All spreads and totals taken Wednesday from VegasInsider.com. All times Eastern.
Buffalo Bills (-5½) vs. Cincinnati Bengals
Sunday, 3 p.m. | CBS, Paramount Plus
Pick: Buffalo Bills -4½ (By Thursday morning, the spread had moved to Bills -5½.)
Net yards per play — the difference between a team’s average offensive gain on each snap and what its defense allows per play — can be a telling statistic, if one that’s often overlooked. The Bills have a net yards per play of 1.1 (tied with the Eagles for the second-best mark among the remaining teams) and if you limit it to the last three games, it’s 2.2 (by far the best of the still-alive teams). The Bengals have a net yards per play of zero (only the Giants are worse). Over the past three games, that number falls to minus-0.5 yards per play (none of the remaining playoff teams are worse).
Cincinnati’s recent decline has coincided with an offensive line that’s been decimated by injury. First, starting right tackle La’el Collins suffered a season-ending knee injury on Christmas Eve. Right guard Alex Cappa then hurt his ankle against the Ravens in the regular season finale. And finally, left tackle Jonah Williams reportedly suffered a dislocated kneecap against Baltimore on Sunday in the first round. He was replaced by Jackson Carman, who never had played tackle in his two-season NFL career and seems likely to get his first start as Joe Burrow’s blind-side protector against the Bills on Sunday. Williams and Cappa were both ruled out for Sunday’s game.
Burrow’s ability to get the ball out of his hands quickly will help Cincinnati overcome its offensive line shortcomings, and the Bengals made the Super Bowl last season when their line was inarguably less talented. But these injuries are hardly ideal, especially considering that Carman struggled to keep his starting role as a guard and now will be manning the most important spot on the line. The Ravens sacked Burrow four times on Sunday, the most he’s gone down since a Halloween game against the Browns, and over the past two games Cincinnati averaged only 4.2 yards per play (the Bengals averaged 5.4 for the full season).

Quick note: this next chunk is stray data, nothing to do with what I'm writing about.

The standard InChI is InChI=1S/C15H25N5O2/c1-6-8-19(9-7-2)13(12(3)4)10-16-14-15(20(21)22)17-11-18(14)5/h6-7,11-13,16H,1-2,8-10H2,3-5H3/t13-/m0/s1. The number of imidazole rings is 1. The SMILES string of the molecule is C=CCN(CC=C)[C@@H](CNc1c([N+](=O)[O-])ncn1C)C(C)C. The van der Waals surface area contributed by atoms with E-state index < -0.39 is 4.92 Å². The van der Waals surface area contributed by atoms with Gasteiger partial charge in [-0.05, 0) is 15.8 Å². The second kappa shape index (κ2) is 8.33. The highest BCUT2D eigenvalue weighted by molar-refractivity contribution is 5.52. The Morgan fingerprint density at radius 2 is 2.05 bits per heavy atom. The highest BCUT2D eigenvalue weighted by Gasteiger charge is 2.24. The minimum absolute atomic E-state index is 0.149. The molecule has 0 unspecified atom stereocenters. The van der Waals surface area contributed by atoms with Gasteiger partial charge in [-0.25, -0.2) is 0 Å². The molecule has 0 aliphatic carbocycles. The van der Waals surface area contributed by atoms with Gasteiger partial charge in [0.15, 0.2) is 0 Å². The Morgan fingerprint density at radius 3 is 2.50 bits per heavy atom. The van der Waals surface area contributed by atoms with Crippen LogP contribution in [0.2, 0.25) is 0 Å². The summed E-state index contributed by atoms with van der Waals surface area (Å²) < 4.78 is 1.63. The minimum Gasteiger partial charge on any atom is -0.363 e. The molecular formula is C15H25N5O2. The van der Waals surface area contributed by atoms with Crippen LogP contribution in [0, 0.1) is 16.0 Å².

The Bills sacked Dolphins quarterback Skylar Thompson four times in Sunday’s 34-31 victory, a deceivingly close final score. Buffalo outgained Miami by 2.6 yards per play (a huge difference in a single game), but the Dolphins kept things close thanks to two Josh Allen interceptions. While picks aren’t exactly rare — Allen has five over his past three games — long interception returns are, and Miami’s two returns totaled 78 yards and set up 10 points. The Dolphins also returned an Allen fumble for a touchdown. Take away that variance, and the statistics say the Bills would have won much more easily.
Miami scored on four straight second-quarter possessions against Buffalo, but all four drives began at its 40-yard line or better (three began in Bills territory). On their 11 other drives, Buffalo limited the Dolphins to only 133 net yards, around 12 yards per drive. The should be able to find similar success against the Bengals.
Kansas City Chiefs (-9) vs. Jacksonville Jaguars
Saturday, 4:30 p.m. | NBC, Peacock, Universo
Pick: Under 53 points
The Jaguars and Chargers went well over their 47½-point total in the first round, but a whole lot of weirdness had to happen to get to the 31-30 final score. Trevor Lawrence threw four first-half interceptions. Jacksonville’s Chris Claybrooks muffed a punt that Los Angeles recovered. The Chargers had three drives begin in the Jaguars’ red zone and scored 17 points off them.
Jacksonville’s defense actually performed admirably when its offense and special teams were not handing Los Angeles absurdly good field position. Of the Chargers’ 12 meaningful drives in the game — in other words, drives that didn’t end in a kneeldown — five gained eight yards or less.
In the regular season meeting between the Chiefs and Jaguars on Nov. 13, Kansas City jumped out to a 20-0 second-quarter lead and then took its foot off the gas, with only three long second-half drives that lasted 10, 8 and 11 plays and resulted in just seven points. The Chiefs also were in no particular rush after taking a 13-3 halftime lead over the Rams on Nov. 27, with three of their four second-half drives taking at least nine plays (the fourth began at the Los Angeles 9-yard line after an interception, so it was hard to stretch that one out). In Week 16 against Seattle, Kansas City was up 17-3 at halftime but scored only seven second-half points, with drives of seven, seven, minus-one and eight yards sandwiching its lone scoring march. In the regular season finale against the Raiders, the Chiefs led 24-3 at halftime but again scored only a lone second-half touchdown, losing net yardage on two of its drives.
The common thread of all four of those Chiefs games? Kansas City was a big favorite in each, giving at least the 8½ points it’s giving against the Jaguars. If the Chiefs again jump out to a big enough lead against the Jaguars, Coach Andy Reid has shown this season that he has no problem grinding out the clock in the second half with something resembling a power rushing attack (sometimes to his team’s detriment, as these games tend to stay unnecessarily close). The Chiefs average 28.54 seconds per play in the second half, making them the 12th-slowest second-half team in the league
Kansas City has played 10 games with point totals at 50 or higher this season, and the under has cashed in seven of them. Let’s make it eight.
Philadelphia Eagles (-7½) vs. New York Giants
Saturday, 8:15 p.m. | Fox, Fox Sports, Fox Deportes
Pick: Philadelphia Eagles -7½
San Francisco 49ers (-4) vs. Dallas Cowboys
Sunday, 6:30 p.m. | Fox, Fox Sports, Fox Deportes
Pick: Dallas Cowboys +3½ (By Friday morning the 49ers were 4-point favorites)